Thursday, February 20, 2014

The Dodgers Second Full-time Home -- Eastern Park -- The Birthplace of the Name Trolley Dodgers

Following up on my past two post featuring the former home fields of the Brooklyn Dodgers (Washington Park I and Ridgewood Park), I now take a look at Eastern Park.  Go here to take a look at my past stories.
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As a point of reference, below is a quick guide of past Dodger home fields:
  • 1883-1891 -- Washington Park I
  • 1886 -- Grauer's Ridgewood Park
  • 1887-1889 -- Wallace's Ridgewood Park
  • 1891-1897 -- Eastern Park
  • 1898-1912 -- Washington Park II
  • 1913-1956 1957 -- Ebbets Field
*Please note that the dates above may not be exactly correct.  Various sources I found conflicted on this, so consider it approximate.  Also, it appears that the team played at several different ballparks during some seasons.
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(pic via ProjectBallpark.org)

Located in the Brownsville neighborhood of Brooklyn, Eastern Park became the home park of the Brooklyn Dodgers franchise from 1891-1897.   It is bounded by Eastern Parkway (later renamed Pitkin Avenue); the Long Island Railroad and Vesta Avenue (later renamed Van Sinderen Street); Sutter Avenue to the south; and Powell Street to the west.

It was originally built in 1890 for the Brooklyn Ward's Wonders of the Players' League, but they survived for only one season as the league went belly-up.  Ward's Wonders was then shut down and merged with the Brooklyn Dodger franchise; thereby inheriting such players as future Hall of Famer Monte Ward, Tom Kinslow, and Con Daily.  Charlie Byrne (the Dodgers owner) also inherited the lease at Eastern Park.

Eastern Park, as the name suggest was in the far-eastern reaches of Brooklyn.  It was popular for a nice breeze coming off of Jamaica Bay, but eventually proved to be too far east for most fans. Attendance suffered during the Dodgers 7-year stay.

The ballpark had double-decker grandstand with cone shaped spires at the corners (see the photo below to see what I mean), and held 12,000 patrons.  In 1892, Charlie Byrne took the old grand stands from Washington Park I and move them to the first base side at Eastern Park.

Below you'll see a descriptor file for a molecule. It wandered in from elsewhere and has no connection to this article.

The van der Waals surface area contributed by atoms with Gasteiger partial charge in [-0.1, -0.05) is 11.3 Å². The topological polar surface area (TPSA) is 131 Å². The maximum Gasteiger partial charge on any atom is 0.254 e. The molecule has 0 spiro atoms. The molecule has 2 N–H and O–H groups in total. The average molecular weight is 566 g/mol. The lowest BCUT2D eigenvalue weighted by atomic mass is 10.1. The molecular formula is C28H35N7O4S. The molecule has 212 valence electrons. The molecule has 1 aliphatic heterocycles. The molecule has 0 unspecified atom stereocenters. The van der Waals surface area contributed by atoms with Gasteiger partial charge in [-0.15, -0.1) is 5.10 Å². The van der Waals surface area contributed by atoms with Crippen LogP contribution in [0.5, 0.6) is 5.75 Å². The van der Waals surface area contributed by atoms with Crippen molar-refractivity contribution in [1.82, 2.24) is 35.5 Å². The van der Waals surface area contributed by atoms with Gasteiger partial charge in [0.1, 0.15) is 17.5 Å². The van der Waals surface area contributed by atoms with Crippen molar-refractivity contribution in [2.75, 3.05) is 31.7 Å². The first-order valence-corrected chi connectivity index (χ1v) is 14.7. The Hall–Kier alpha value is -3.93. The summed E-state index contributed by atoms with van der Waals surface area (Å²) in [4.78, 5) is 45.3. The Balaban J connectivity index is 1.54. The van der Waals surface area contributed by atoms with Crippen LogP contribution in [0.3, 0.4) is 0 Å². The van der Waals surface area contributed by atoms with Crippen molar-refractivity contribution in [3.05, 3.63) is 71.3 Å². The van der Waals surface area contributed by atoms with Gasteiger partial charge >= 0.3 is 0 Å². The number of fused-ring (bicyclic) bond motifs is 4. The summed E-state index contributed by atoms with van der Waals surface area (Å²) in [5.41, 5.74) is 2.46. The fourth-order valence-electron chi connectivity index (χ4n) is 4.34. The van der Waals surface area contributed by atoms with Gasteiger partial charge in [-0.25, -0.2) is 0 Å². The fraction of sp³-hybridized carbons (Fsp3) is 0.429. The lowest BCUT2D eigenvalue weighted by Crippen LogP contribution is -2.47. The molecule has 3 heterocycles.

(Opening Day 1894, pic via Wikimedia Commons)
Via Brooklyn Ballparks.com:
Byrne again oversaw substantial renovations at Eastern Park before the 1892 season. Most of the old grand stand from Washington Park was moved, and rebuilt as a shaded pavilion opposite first base. The bleachers near third base were enlarged and elevated for a better view, and renamed "field seats" with a new price of 25 cents, half the old rate. Pavilion seats cost 50 cents, and grand stand seats 75 cents. According to the Eagle, the three price system "worked to a charm." Not all the grand stand seats were profitable, however - a system of patronage was in place where a great many politicians demanded complimentary annual passes, and, as Chadwick wrote in the Eagle, "the majority of the political passes in question get into the hands of too rough an element to please the class of grand stand patrons who support the club by their money."
There are several reasons why Eastern Park is notable in both Sports, Baseball and Dodgers history. 
  • Eastern Park was the location of an infamous football game that featured Yale versus Princeton on Thanksgiving Day, 1890.  At an over-packed stadium, a temporary seating section collapsed under its own weight; causing numerous injuries.  Fortunately, no deaths were recorded.
  • During a July 14, 1890 game, Eastern Park saw the very first professional ballgame to feature four umpires on the field.  This was during a Players' League game featuring the Brooklyn Ward's Wonders.
  • Foreshadowing what would be a staple at Ebbets Field, located at deep centerfield was a Brooklyn Daily Eagle sign that offered to pay $10.00 to any player who could hit it.  Only one player did - Brooklyn catcher Tom Kinslow.
  • Eastern Park is said to be the birthplace of the famous Dodger name.  It is believed that this is the stadium where the nickname "Trolley Dodgers" came about.  The trolley and rail lines, that were located directly to the east of the stadium, were a constant hazard to fans attending games.  Frankly, this last item was a surprise to me as I began my research on this stadium.  I had always thought that Ebbets Field was where it originated, but that appears to not be the case.
Below are some pics showing how the stadium was situated. Other than the photo above, I am not aware of any other verifiable photographs of the stadium.
(pic via East New York Project)
(pic via Heritage Uniforms and Jerseys)
(pic via Brooklyn Ballparks.com)

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1 comment:

  1. You might be interested in my recent blog post: http://esnpc.blogspot.com/2014/04/the-grim-reality-of-trolley-dodgers.html?m=0
    The trolley dodgers name seems to have been more about the conditions in Brooklyn, generally, than at the stadium, specifically.

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